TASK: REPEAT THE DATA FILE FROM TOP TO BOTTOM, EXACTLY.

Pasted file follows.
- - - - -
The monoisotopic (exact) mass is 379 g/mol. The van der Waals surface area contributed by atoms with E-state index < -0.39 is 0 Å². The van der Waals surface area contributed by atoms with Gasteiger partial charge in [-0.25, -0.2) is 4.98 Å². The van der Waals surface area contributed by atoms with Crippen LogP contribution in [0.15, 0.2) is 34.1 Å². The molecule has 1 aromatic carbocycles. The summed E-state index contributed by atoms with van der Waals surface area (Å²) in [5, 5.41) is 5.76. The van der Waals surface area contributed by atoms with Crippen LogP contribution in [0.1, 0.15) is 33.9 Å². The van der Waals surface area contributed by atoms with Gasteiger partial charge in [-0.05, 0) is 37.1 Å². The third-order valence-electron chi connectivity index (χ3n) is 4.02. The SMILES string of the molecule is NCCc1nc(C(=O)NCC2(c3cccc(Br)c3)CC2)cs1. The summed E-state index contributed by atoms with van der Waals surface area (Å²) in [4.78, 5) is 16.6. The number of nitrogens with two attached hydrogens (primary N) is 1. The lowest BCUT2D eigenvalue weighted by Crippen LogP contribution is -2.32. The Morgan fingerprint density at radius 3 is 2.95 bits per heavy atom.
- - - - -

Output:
The monoisotopic (exact) mass is 379 g/mol. The van der Waals surface area contributed by atoms with E-state index < -0.39 is 0 Å². The van der Waals surface area contributed by atoms with Gasteiger partial charge in [-0.25, -0.2) is 4.98 Å². The van der Waals surface area contributed by atoms with Crippen LogP contribution in [0.15, 0.2) is 34.1 Å². The molecule has 1 aromatic carbocycles. The summed E-state index contributed by atoms with van der Waals surface area (Å²) in [5, 5.41) is 5.76. The van der Waals surface area contributed by atoms with Crippen LogP contribution in [0.1, 0.15) is 33.9 Å². The van der Waals surface area contributed by atoms with Gasteiger partial charge in [-0.05, 0) is 37.1 Å². The third-order valence-electron chi connectivity index (χ3n) is 4.02. The SMILES string of the molecule is NCCc1nc(C(=O)NCC2(c3cccc(Br)c3)CC2)cs1. The summed E-state index contributed by atoms with van der Waals surface area (Å²) in [4.78, 5) is 16.6. The number of nitrogens with two attached hydrogens (primary N) is 1. The lowest BCUT2D eigenvalue weighted by Crippen LogP contribution is -2.32. The Morgan fingerprint density at radius 3 is 2.95 bits per heavy atom.